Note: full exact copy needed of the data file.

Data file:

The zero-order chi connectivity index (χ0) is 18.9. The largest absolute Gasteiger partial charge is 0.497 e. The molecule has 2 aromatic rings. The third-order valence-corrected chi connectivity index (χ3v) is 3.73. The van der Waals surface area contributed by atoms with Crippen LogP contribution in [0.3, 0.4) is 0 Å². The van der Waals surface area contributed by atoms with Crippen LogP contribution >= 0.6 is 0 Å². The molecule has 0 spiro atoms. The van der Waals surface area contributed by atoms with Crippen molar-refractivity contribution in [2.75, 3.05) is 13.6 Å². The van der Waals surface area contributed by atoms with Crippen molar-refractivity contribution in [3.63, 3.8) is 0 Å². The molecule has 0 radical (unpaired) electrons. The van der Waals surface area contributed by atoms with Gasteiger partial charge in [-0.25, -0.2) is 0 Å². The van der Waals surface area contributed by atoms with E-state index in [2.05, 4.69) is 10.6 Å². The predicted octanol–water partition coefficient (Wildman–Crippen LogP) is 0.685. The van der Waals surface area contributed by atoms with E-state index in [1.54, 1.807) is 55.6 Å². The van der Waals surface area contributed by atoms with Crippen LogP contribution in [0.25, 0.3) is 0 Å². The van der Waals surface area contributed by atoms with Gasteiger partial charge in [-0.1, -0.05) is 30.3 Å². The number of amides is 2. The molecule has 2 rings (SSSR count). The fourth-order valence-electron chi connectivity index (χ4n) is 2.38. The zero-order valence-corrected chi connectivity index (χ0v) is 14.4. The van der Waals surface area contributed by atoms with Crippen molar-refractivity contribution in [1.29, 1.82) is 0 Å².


The zero-order chi connectivity index (χ0) is 18.9. The largest absolute Gasteiger partial charge is 0.497 e. The molecule has 2 aromatic rings. The third-order valence-corrected chi connectivity index (χ3v) is 3.73. The van der Waals surface area contributed by atoms with Crippen LogP contribution in [0.3, 0.4) is 0 Å². The van der Waals surface area contributed by atoms with Crippen LogP contribution >= 0.6 is 0 Å². The molecule has 0 spiro atoms. The van der Waals surface area contributed by atoms with Crippen molar-refractivity contribution in [2.75, 3.05) is 13.6 Å². The van der Waals surface area contributed by atoms with Crippen molar-refractivity contribution in [3.63, 3.8) is 0 Å². The molecule has 0 radical (unpaired) electrons. The van der Waals surface area contributed by atoms with Gasteiger partial charge in [-0.25, -0.2) is 0 Å². The van der Waals surface area contributed by atoms with E-state index in [2.05, 4.69) is 10.6 Å². The predicted octanol–water partition coefficient (Wildman–Crippen LogP) is 0.685. The van der Waals surface area contributed by atoms with E-state index in [1.54, 1.807) is 55.6 Å². The van der Waals surface area contributed by atoms with Crippen LogP contribution in [0.25, 0.3) is 0 Å². The van der Waals surface area contributed by atoms with Gasteiger partial charge in [-0.1, -0.05) is 30.3 Å². The number of amides is 2. The molecule has 2 rings (SSSR count). The fourth-order valence-electron chi connectivity index (χ4n) is 2.38. The zero-order valence-corrected chi connectivity index (χ0v) is 14.4. The van der Waals surface area contributed by atoms with Crippen molar-refractivity contribution in [1.29, 1.82) is 0 Å².